Meet The Cast, Learn Their Stories
I’ll give some great examples from my current D&D campaign, which started last summer. It’s set in a homebrew world that is relatively young and more or less unspoiled by some of the more menacing elements of D&D lore, but it still has historical depth and recent events that the characters start out knowing. For example, the Illithids and Gith have not encroached into the world as of yet, but the players did start out knowing that the hobgoblins had unified and conquered the ancestral elven lands in the east. I started with five players (now six) and each person entered into character backstory to very different degrees. Some put meat on the ribs, some came up with a quick but satisfactory synopsis, while another’s biography was basically “misanthropic edgelord” and little else – but there were still things to exploit there!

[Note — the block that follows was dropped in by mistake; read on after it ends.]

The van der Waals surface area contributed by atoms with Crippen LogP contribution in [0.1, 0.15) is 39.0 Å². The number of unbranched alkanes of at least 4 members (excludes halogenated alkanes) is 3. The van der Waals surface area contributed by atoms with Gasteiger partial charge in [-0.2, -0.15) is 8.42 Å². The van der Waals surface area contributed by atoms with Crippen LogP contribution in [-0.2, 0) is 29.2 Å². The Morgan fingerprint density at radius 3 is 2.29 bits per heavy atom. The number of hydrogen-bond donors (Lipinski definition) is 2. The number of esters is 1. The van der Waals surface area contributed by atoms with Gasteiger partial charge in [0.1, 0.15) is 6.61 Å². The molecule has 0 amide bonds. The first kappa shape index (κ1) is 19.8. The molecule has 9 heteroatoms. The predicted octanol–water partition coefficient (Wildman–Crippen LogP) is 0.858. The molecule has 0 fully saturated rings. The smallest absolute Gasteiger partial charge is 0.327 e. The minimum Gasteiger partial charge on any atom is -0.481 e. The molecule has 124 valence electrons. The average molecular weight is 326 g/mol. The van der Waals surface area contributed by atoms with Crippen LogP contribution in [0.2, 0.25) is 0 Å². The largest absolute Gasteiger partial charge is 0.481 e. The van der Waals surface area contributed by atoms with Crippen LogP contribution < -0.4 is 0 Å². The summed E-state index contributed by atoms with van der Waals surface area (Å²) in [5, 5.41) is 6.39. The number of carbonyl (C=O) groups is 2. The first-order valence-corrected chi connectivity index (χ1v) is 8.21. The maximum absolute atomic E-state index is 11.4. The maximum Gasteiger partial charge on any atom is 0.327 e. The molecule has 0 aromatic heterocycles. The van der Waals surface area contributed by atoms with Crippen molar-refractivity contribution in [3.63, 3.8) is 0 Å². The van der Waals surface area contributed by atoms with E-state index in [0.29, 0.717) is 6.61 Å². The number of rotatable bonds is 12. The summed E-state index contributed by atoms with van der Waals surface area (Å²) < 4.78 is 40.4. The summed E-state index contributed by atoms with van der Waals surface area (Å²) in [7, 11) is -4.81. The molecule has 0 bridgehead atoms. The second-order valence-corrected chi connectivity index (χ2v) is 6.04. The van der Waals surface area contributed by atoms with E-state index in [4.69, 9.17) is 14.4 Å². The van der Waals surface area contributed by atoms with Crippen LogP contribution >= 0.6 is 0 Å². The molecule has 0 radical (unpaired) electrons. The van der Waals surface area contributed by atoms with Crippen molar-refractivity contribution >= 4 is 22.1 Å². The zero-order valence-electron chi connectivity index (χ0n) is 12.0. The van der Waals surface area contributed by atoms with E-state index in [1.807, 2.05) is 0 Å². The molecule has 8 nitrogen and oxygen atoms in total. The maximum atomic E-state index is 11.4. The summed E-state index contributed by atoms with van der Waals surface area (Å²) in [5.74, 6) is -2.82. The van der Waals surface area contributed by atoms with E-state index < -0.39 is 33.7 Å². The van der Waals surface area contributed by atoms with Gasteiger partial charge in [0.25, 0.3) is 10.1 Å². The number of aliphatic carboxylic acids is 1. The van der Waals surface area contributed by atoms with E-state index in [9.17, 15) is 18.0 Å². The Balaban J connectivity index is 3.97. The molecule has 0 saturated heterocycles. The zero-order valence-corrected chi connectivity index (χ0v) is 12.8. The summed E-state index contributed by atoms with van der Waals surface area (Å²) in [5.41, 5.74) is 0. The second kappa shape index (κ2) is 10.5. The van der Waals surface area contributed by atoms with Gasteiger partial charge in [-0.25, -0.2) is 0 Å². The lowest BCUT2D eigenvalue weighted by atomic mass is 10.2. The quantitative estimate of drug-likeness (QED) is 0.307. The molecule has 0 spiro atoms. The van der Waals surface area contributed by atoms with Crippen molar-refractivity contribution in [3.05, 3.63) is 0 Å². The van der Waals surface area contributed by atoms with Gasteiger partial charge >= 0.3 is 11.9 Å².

Two players had played together before and decided they wanted to be tiefling twins. In my homebrew setting tieflings come in two flavors: they are either directly descended from a devil or they are humans who made a pact of some sort and were transformed from it. They opted to be descendants of a devil, and decided that their mother had given them up at an early age and that they did not know who their Infernal father was. Right off the bat I had a delicious story hook to mix into the main story and get them fully involved in the game. They had a mother they barely remember and a father they did not know – but I now had the bones of a much wider story! Not only that, I had the opportunity to make the stakes highly personal for them.